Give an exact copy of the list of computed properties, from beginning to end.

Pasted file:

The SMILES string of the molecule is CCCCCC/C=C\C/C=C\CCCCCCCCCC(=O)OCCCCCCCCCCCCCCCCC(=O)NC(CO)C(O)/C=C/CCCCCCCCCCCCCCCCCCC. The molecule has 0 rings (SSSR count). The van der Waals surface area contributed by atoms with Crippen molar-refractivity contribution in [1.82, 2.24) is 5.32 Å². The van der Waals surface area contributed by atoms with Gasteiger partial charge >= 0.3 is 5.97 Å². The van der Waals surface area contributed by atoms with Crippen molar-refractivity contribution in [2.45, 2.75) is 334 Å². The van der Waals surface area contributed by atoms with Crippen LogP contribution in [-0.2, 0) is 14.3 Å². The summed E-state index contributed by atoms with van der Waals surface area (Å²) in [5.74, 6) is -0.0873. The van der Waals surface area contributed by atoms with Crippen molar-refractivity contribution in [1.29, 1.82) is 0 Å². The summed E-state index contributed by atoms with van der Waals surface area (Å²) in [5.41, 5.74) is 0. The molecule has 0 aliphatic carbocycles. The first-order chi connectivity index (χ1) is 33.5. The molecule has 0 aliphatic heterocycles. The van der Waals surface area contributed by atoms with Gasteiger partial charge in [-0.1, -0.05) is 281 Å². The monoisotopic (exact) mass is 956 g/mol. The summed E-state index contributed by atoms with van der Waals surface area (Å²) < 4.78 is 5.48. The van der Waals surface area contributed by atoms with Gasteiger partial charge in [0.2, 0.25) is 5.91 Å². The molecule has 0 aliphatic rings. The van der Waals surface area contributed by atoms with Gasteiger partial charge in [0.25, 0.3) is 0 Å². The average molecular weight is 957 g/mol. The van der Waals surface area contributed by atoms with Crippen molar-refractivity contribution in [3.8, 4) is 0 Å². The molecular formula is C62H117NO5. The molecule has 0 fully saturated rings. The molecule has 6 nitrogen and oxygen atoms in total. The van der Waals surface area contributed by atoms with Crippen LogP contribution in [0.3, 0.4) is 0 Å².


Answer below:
The SMILES string of the molecule is CCCCCC/C=C\C/C=C\CCCCCCCCCC(=O)OCCCCCCCCCCCCCCCCC(=O)NC(CO)C(O)/C=C/CCCCCCCCCCCCCCCCCCC. The molecule has 0 rings (SSSR count). The van der Waals surface area contributed by atoms with Crippen molar-refractivity contribution in [1.82, 2.24) is 5.32 Å². The van der Waals surface area contributed by atoms with Gasteiger partial charge >= 0.3 is 5.97 Å². The van der Waals surface area contributed by atoms with Crippen molar-refractivity contribution in [2.45, 2.75) is 334 Å². The van der Waals surface area contributed by atoms with Crippen LogP contribution in [-0.2, 0) is 14.3 Å². The summed E-state index contributed by atoms with van der Waals surface area (Å²) in [5.74, 6) is -0.0873. The van der Waals surface area contributed by atoms with Crippen molar-refractivity contribution in [1.29, 1.82) is 0 Å². The summed E-state index contributed by atoms with van der Waals surface area (Å²) in [5.41, 5.74) is 0. The molecule has 0 aliphatic carbocycles. The first-order chi connectivity index (χ1) is 33.5. The molecule has 0 aliphatic heterocycles. The van der Waals surface area contributed by atoms with Gasteiger partial charge in [-0.1, -0.05) is 281 Å². The monoisotopic (exact) mass is 956 g/mol. The summed E-state index contributed by atoms with van der Waals surface area (Å²) < 4.78 is 5.48. The van der Waals surface area contributed by atoms with Gasteiger partial charge in [0.2, 0.25) is 5.91 Å². The molecule has 0 aliphatic rings. The van der Waals surface area contributed by atoms with Gasteiger partial charge in [0.25, 0.3) is 0 Å². The average molecular weight is 957 g/mol. The van der Waals surface area contributed by atoms with Crippen molar-refractivity contribution in [3.8, 4) is 0 Å². The molecular formula is C62H117NO5. The molecule has 0 fully saturated rings. The molecule has 6 nitrogen and oxygen atoms in total. The van der Waals surface area contributed by atoms with Crippen LogP contribution in [0.3, 0.4) is 0 Å².